I'm Feeling Lucky: The Confessions of Google Employee Number 59

Douglas Edwards, Author
Douglas Edwards. Houghton Mifflin Harcourt, $27 (432p) ISBN 978-0-547-41699-1
Reviewed on: 04/11/2011
Release date: 07/01/2011
Paperback - 416 pages - 978-0-241-95655-7
Hardcover - 432 pages - 978-1-84614-512-4
Paperback - 416 pages - 978-0-547-73739-3
Compact Disc - 978-1-4558-8394-3
Compact Disc - 978-1-4558-8356-1
MP3 CD - 978-1-4558-8434-6
MP3 CD - 978-1-4558-8473-5
Open Ebook - 432 pages - 978-0-547-54903-3
Hardcover - 416 pages - 978-1-84614-513-1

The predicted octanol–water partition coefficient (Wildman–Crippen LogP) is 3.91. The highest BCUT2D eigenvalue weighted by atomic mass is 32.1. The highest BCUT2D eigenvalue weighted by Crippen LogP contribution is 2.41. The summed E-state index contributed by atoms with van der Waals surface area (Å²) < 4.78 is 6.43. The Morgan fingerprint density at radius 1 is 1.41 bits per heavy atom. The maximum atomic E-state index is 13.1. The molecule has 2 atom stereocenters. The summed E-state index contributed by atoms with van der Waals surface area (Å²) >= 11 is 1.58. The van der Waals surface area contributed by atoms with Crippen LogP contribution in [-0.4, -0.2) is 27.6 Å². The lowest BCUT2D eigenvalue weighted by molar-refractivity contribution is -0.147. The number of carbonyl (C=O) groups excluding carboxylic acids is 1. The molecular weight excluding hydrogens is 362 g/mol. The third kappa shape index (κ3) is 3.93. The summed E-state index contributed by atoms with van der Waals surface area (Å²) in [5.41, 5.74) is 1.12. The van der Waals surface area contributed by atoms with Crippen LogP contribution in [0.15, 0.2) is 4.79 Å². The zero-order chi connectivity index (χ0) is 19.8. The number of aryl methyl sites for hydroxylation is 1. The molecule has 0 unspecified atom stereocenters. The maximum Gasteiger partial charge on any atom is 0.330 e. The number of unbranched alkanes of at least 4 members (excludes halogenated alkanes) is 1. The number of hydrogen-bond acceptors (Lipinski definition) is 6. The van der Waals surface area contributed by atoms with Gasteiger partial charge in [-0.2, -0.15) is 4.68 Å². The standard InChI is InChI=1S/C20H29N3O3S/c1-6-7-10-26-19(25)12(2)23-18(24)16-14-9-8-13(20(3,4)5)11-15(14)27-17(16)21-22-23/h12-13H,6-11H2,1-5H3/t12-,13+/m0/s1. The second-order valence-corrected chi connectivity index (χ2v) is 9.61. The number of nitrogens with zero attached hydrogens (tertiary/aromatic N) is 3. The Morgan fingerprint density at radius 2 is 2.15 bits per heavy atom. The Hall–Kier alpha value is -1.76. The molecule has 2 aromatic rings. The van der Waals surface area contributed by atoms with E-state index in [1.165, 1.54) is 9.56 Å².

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An affectionate, compulsively readable recounting of the early years (1999–2005) of Google from Edwards, its first marketing executive. Accustomed to a traditional corporate environment, Edwards found himself over his head when he came on board at Google, stymied by the hierarchy-free flat company that boasted about 50 employees (working at desks consisting of large wooden doors mounted on metal sawhorses) whose engine was doing 11 million searches a day, barely a blip against Yahoo, AOL, and MSN. The author describes the meteoric rise of a company where all assumptions were challenged, where every problem was viewed as solvable and skirmishes sprang from convictions, not ego, and where an idiosyncratic corporate culture (in-house massages and doctors, bacchanalian parties) reigned from its earliest days. The book's real strength is its evenhandedness; though the author notes the weaknesses of Google 1.0, the occasional mishandling of its own relationships with openness and disclosure, and founders Larry Page and Sergey Brin's overweening confidence in their convictions—he also speaks with great warmth and respect about the evolution of a legendary company. This lively, thoughtful business memoir is more entertaining than it really has any right to be, and should be required reading for startup aficionados. (July)
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